“We wear Kanga every day in every situation. Kanga saves us from the expenses of readymade clothes that we can’t afford. With Kanga we are always covered!”
A popular East African traditional garment, Kanga (or Khanga) is worn by women and occasionally by men throughout the African Great Lakes region. The bright colored fabric printed in a variety of designs symbolizes respect and dignity in African womanhood, and is primarily used to cover and pray with. Apart from its protective, dignifying and decorative role, each with its own ‘name’ or slogan (in the Kiswahili language) often printed on the ends of the fabric, the Kanga has cultural significance. More than just fabric, it’s a means of communicating (direct or indirect) messages (personal, political, social, religious ideas and aspirations) often in the form of proverbs, aphorisms, metaphors, and/or a poetic phrase. Messages such as Tunaipenda Africa yetu (meaning “we love our Africa”) are common and attention grabbers. “Swahili speaking people do not just buy kangas because of their color or beauty but are mostly lured by its message”. It serves a dual purpose – women express themselves by dressing in beautiful fabric worth reading.
Embodying what the Kanga signifies – a medium of expression “often traded or purchased for friends and family to communicate messages implied by the phrase on the cloth” – in September 2016, photographer Muna Ally “set out, camera in hand, to send joy to the hearts of mothers” in rural Zanzibar. The outcome was the founding of The Kanga Project created with the spirit to “celebrate women with gifts of Kanga” intended to “send messages of love not only by the act of giving, but by the proverbs and poetry found on the fabric”. Thus far, the project has reached 1500 women in 10 villages in Kisiwa cha Zanzibar.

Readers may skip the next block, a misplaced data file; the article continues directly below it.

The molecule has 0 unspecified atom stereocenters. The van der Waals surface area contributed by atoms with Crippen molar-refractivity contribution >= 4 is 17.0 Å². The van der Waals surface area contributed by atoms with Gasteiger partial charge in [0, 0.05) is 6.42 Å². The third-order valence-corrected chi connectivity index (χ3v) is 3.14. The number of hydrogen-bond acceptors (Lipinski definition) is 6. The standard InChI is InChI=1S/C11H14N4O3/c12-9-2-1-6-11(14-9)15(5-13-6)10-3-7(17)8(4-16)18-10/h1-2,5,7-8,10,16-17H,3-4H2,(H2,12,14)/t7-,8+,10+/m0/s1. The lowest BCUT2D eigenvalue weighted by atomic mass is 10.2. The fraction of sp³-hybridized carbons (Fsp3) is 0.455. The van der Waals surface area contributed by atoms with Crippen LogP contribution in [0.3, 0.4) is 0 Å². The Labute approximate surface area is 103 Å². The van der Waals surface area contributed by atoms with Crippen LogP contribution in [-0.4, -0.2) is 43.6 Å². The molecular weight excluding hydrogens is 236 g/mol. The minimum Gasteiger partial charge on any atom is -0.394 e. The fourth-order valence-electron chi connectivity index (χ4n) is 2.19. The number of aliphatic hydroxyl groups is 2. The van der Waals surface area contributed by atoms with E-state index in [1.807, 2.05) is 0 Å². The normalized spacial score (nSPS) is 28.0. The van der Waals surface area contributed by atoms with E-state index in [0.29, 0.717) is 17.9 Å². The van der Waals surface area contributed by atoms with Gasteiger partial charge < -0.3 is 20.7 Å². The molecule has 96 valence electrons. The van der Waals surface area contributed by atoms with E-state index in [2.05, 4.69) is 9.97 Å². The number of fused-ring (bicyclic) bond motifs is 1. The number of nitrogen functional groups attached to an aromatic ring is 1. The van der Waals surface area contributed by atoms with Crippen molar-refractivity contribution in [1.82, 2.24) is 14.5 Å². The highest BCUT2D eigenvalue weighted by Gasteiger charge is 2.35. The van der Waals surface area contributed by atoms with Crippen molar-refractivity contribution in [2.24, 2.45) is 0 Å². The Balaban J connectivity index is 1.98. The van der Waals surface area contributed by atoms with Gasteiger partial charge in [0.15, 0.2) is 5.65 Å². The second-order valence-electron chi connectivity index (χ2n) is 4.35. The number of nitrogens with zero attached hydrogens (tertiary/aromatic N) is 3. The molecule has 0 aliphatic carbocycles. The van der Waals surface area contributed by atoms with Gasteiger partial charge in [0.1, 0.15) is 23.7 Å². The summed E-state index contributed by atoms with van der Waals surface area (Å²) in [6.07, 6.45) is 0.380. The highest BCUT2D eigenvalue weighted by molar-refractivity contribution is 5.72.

What’s more, following a holistic approach, dedicated to supporting local economy and keeping the circle of support within the community active, the project purchases its Kangas only from traders on the Island. Kangas are locally produced in Tanzania and Kenya.
Watch Muna Ally giving “joy to the hearts of mothers” in rural Zanzibar.
All photos by Muna Ally
Visit The Kanga Project